In contrast with Diabetic Ketoacidosis, Nutritional Ketosis is a metabolic state that exists in the presence of an adequate amount of insulin to transport glucose from the diet’s limited carbs out of the bloodstream and into the cells that may require them. In this scenario, glucagon driven high blood sugars don’t exist, as is the case with Diabetic Ketoacidosis. The ketones measured result not from a cascade of emergency biological survival mechanisms run amok, but from purposefully modifying your dietary fat, protein and carbohydrate proportions with the specific goal of modestly increasing your fatty acid release and experiencing the benefits that come with it.
Synopsis of Previous Posts
I’m posting these installments about a week apart each, and I’ve never been accused of using one word when I could get away with ten, so in case you’ve lost your place, here is a quick review. Skip to the next header if you are reading these in series.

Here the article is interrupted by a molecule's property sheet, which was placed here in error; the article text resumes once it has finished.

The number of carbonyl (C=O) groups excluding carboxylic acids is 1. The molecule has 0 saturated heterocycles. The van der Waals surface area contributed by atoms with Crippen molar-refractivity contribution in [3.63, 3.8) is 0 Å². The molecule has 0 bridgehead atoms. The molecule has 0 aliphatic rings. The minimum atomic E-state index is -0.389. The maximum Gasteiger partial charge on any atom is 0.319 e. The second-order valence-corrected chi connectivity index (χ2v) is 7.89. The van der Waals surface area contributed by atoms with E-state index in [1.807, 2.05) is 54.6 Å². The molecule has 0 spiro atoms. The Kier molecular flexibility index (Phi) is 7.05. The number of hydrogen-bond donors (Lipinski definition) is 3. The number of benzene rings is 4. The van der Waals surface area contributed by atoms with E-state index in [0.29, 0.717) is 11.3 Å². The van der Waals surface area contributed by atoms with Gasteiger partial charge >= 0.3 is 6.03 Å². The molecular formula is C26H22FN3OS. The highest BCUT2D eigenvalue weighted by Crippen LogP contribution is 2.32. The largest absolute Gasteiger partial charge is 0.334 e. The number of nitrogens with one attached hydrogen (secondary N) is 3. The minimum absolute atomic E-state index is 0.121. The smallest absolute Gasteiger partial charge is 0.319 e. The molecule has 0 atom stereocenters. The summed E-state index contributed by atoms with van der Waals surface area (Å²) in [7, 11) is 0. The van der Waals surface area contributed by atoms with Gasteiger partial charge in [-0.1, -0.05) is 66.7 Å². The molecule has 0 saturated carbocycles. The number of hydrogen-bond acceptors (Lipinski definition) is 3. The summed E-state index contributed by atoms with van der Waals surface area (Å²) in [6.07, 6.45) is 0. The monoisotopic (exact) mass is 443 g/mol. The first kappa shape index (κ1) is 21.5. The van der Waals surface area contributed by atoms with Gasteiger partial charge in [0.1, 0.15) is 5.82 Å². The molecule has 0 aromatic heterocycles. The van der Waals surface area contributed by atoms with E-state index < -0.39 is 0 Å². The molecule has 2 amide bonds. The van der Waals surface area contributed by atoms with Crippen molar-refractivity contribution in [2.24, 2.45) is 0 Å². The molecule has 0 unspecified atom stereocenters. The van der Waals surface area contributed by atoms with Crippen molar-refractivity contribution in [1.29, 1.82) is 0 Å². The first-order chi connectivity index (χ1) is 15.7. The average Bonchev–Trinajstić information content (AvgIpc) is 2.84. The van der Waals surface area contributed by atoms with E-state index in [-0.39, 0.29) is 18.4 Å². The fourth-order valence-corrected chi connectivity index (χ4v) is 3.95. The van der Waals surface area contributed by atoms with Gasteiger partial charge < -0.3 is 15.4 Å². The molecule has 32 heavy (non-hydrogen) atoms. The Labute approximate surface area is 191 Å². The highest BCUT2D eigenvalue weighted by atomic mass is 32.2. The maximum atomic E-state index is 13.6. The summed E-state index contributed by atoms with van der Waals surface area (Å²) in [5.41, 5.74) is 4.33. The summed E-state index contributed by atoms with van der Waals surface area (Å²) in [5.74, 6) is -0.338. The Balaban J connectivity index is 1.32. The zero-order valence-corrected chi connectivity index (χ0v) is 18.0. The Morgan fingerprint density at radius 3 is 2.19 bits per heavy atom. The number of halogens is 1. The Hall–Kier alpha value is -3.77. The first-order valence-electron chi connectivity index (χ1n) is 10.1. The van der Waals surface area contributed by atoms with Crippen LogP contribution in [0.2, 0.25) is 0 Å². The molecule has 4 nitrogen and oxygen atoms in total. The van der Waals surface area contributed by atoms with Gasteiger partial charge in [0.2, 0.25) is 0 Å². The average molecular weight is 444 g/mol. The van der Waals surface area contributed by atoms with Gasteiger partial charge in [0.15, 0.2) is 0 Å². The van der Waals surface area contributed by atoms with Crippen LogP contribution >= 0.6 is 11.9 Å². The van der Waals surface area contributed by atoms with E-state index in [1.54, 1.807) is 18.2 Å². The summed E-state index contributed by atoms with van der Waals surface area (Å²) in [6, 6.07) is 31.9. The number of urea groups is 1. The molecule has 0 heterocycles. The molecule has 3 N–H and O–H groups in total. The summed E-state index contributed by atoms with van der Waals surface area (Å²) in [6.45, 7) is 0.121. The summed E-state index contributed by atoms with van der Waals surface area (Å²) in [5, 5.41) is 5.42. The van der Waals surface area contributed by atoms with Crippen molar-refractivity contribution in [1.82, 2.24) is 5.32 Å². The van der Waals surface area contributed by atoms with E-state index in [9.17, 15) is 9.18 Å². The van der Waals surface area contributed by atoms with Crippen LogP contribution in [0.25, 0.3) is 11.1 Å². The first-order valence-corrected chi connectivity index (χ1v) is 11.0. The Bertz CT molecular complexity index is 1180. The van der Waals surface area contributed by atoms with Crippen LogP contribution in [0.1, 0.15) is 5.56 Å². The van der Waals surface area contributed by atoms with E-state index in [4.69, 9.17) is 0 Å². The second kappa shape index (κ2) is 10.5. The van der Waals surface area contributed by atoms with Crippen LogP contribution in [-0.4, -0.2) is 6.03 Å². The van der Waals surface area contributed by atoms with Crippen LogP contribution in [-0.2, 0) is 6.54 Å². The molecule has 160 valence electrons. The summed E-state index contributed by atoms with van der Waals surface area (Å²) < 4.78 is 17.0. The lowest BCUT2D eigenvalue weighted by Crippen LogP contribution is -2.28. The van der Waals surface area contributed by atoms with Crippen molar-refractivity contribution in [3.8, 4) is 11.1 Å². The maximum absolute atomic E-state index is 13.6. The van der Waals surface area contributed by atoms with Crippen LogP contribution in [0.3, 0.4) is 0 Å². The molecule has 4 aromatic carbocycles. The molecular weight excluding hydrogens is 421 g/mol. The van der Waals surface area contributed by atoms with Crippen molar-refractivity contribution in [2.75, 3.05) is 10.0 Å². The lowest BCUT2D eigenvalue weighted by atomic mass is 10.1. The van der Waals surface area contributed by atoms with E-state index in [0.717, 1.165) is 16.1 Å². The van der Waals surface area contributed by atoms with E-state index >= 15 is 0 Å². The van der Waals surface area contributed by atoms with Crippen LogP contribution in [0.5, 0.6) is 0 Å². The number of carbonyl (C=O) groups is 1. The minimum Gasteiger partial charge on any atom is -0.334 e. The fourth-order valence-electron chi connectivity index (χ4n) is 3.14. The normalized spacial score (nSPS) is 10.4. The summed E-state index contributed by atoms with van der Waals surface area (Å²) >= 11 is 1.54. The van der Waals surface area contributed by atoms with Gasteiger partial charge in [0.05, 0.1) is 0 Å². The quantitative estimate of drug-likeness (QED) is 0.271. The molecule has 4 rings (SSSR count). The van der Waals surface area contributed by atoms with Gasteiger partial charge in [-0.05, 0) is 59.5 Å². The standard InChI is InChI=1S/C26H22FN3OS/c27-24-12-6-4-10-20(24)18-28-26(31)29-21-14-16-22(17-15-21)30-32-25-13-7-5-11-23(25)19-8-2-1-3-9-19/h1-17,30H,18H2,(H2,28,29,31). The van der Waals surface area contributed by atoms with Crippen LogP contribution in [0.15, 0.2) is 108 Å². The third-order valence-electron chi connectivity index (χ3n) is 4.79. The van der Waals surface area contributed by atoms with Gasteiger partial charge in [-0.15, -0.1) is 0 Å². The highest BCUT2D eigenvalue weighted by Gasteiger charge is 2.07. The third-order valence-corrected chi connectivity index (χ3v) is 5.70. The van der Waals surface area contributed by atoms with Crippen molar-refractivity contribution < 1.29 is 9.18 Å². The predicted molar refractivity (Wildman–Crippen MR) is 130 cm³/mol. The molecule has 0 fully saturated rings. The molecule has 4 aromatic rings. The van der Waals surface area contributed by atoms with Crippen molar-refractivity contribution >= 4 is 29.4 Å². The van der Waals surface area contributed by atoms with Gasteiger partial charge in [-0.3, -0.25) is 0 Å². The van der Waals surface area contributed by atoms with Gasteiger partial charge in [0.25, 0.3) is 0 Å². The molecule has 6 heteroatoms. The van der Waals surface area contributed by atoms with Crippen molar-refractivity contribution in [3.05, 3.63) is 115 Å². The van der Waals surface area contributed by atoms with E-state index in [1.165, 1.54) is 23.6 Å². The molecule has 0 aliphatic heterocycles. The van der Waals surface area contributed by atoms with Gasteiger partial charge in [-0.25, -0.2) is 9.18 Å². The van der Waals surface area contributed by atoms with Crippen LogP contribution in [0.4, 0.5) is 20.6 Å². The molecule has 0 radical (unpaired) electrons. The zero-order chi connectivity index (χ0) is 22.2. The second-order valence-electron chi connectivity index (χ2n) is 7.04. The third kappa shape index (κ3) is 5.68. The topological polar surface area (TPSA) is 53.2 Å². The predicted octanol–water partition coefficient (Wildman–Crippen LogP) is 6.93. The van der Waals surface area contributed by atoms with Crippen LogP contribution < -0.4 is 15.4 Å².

In the first post, Ketone Danger: “Aren’t ketones dangerous to diabetics?” I reviewed the origins of this common misconception through the lens of our ever evolving scientific understanding about what exactly is diabetes, and all of the underlying metabolic factors. In summary, before we even knew about insulin, or even understood that T1 and T2 diabetes were separate diseases, we knew that ketones were a sign of impending doom in young, slim people who spilled sugar in their urine. That caution has persisted as a generalized fear of ketones, even where there is no cause for concern and indeed ketones may indicate a healthy metabolism. It is with the relative security our ability to treat the condition with insulin that we are able to put the role of ketones in perspective, but ‘common wisdom’ has not yet caught up with verifiable fact.